BBQ Mushroom & White Bean Burger
When we started this blog, Kaeli and I promised to bring you copious amounts of vegan burgers, but we somehow got sidetracked by all the other delicious food we’d been dying to share with you. BUT fear not, we are back on track with this Vegan BBQ Burger and it’s definitely one you want to save.
Too often have I gone to a braai with only a giant mushroom as my burger substitute while all my meat eating friends enjoy their delicious burgers and look on at me with pity in their eyes. I’m not the biggest fan of premade soy patties, and while some vegans and vegetarians might opt for them, I’d rather stick to my giant mushroom, or better yet create my own burger patties that can rival any beef or lamb burger.
I’ve been making this burger for a while now, trying to perfect it, making sure it holds on the grill and in a pan, and it’s finally ready to be shared. Most vegan burgers are quite fragile because of the lack of egg, but these come together and stay together perfectly. The beans and rice provide the hold while the rest of the ingredients work to create an incredible smoky BBQ flavour.
Carbohydrates have been touted as the feared food in fad diets, and they’re neither good nor bad, they’re both depending on which kind you’re consuming. Refined carbohydrates such as white bread and pasta are the ones we want to avoid, as these cause spikes in sugar levels and have very little nutritional value. carbohydrates that are full of fibre, these are the types of carbs we should be consuming. White beans, also known as cannellini beans, have significant nutritional benefits that benefit the body in so many ways. In addition to offering benefits for the digestive and cardiovascular systems, the soluble fibre found in white kidney beans helps stabilize blood sugar levels reducing the risk of diabetes. These magical beans also help you keep a healthy heart by reducing the “bad cholesterol” in your body and even has the potential to reduce blood pressure. I call them magical beans because you don’t need an entire cup of beans to reap their benefits, a 1/4 cup is enough for your body to get its daily intake and still remain “low carb”.
If you do struggle from IBS and you know beans are your trigger, try buying them raw and sprouting them before cooking them. There are cellular changes that happen in any bean/legume and grain that help the body digest them easier. The sprouting process neutralizes phytic acid that would tend to irritate your digestive system, by sprouting them your beans a lot easier for your body to digest. If you’re short on time and don’t want to go through the whole process I suggest buying organic beans and rinsing them thoroughly, this gets rid of any excess starch the beans produce while canned. In my early days of being a vegetarian (it’s only been a year) beans and legumes triggered my IBS like crazy, I actually thought it was my body withdrawing from meat, no that’s not actually a thing. I learnt to stop being lazy and actually just rinse my beans properly, eat better and now I’m able to enjoy them without any painful IBS triggers.
These burgers have been game-changing. I usually make a double batch to store in the freezer for impromptu guests who don’t give you much warning they’re visiting or when I’m being a lazy cook. They’re incredibly delicious, wholesome and hearty, and you definitely won’t feel like you’re missing out on anything.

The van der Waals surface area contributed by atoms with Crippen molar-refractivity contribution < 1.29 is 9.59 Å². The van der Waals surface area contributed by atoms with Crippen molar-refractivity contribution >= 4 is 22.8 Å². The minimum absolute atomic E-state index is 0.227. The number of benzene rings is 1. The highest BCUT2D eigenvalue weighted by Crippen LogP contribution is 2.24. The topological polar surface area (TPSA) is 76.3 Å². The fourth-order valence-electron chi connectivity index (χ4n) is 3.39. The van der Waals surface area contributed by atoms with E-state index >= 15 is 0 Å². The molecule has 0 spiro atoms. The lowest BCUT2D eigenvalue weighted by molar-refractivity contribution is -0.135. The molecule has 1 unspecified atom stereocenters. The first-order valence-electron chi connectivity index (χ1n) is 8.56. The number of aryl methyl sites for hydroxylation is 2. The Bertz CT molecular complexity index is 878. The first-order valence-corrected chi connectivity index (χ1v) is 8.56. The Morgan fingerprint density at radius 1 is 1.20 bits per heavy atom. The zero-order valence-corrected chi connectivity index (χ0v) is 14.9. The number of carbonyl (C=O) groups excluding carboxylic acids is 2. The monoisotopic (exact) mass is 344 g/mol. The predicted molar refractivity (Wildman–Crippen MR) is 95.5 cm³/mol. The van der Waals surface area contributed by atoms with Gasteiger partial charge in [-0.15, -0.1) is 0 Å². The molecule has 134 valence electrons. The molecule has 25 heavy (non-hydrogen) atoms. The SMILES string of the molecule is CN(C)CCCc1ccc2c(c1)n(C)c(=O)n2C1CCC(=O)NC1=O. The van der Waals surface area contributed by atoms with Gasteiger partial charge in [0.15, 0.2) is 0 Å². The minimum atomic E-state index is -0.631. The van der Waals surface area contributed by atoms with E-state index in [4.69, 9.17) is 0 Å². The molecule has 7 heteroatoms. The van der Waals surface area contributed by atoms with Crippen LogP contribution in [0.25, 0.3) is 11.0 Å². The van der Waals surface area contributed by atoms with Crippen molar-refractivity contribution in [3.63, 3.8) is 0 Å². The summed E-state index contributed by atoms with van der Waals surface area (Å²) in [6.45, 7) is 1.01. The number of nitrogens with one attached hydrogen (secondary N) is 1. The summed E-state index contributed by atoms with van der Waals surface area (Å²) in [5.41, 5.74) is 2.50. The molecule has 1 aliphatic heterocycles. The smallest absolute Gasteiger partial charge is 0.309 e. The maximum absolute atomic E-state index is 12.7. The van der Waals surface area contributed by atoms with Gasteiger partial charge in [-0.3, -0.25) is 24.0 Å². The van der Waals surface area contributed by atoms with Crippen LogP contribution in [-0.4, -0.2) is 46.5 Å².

Makes 6 – 8 medium sized patties
- 1 cup Cooked Brown Rice
- 1 cup Ground Almonds
- 1 White Onion, diced
- 1 tin White Beans, drained
- 250g Portabellini Mushrooms
- 1 Tbsp Paprika
- 1 Tbsp Cumin
- 60g Tomato Paste
- 4 Tbsp Vegan BBQ Sauce
- 1 Tomato, sliced into rounds
- 1 Red Onion, thinly sliced
- 1 Avocado, skin removed and sliced
- A handful of Iceberg Lettuce
- 2 Wholewheat Buns
- 2 Tbsp Tahini
- If your rice isn’t already cooked, add 1/2 cup raw brown rice to a pot, along with 2 cups of boiling water and bring to a rolling boil. Place the lid on the pot, reduce the heat and let simmer for 15 minutes or until your rice is tender.
- Preheat your oven to 180 degrees Celcius, and line a baking sheet with baking paper.
- Place a frying pan over medium heat, add a drizzle of olive oil and your diced white onion. Let your onions caramelise slightly (approximately 5-6 minutes), add your chopped mushrooms and sauté until brown (a further 5-6minutes). Remove from heat and set aside.
- Add your almonds to a high-speed blender (nutribullet) and pulse until the mixture resembles fine crumbs, you could alternatively use almond meal.
- Once your beans are drained, add them to a medium-sized bowl that’s large enough to fit all your ingredients and using a fork, roughly mash them, keeping some whole.
- Add your rice, mushrooms, onions, almond meal, spices, tomato paste, and Vegan BBQ sauce and mix to form a mouldable dough, roughly 1-2 minutes of mixing. If your mixture seems too wet, refrigerate for 30 minutes, if too dry add 1 Tbsp of BBQ sauce at a time until the desired consistency is reached.
- Using a rough measurement of 1/4 cup, scoop the mixture out and roll into balls, place them on your prepared baking sheet and use the palm of your hand to flatten them slightly into burger patties.
- Once you’ve used all your mixture place your patties in the oven for 15 -20 minutes.
- Remove from the oven and let cool slightly.
- To assemble begin with an open wholewheat bun, followed by your lettuce leaves, sliced tomato, red onion, your burger patty, sliced avo and finally tahini.
- Once cooked these burgers can be stored in the fridge for up to 3 days.
- For home freezing, form your burger patties and store in an airtight container in the freezer for up to 3 weeks. To cook, place in the oven on 180 degrees Celcius for 30 minutes, or until defrosted and cooked through.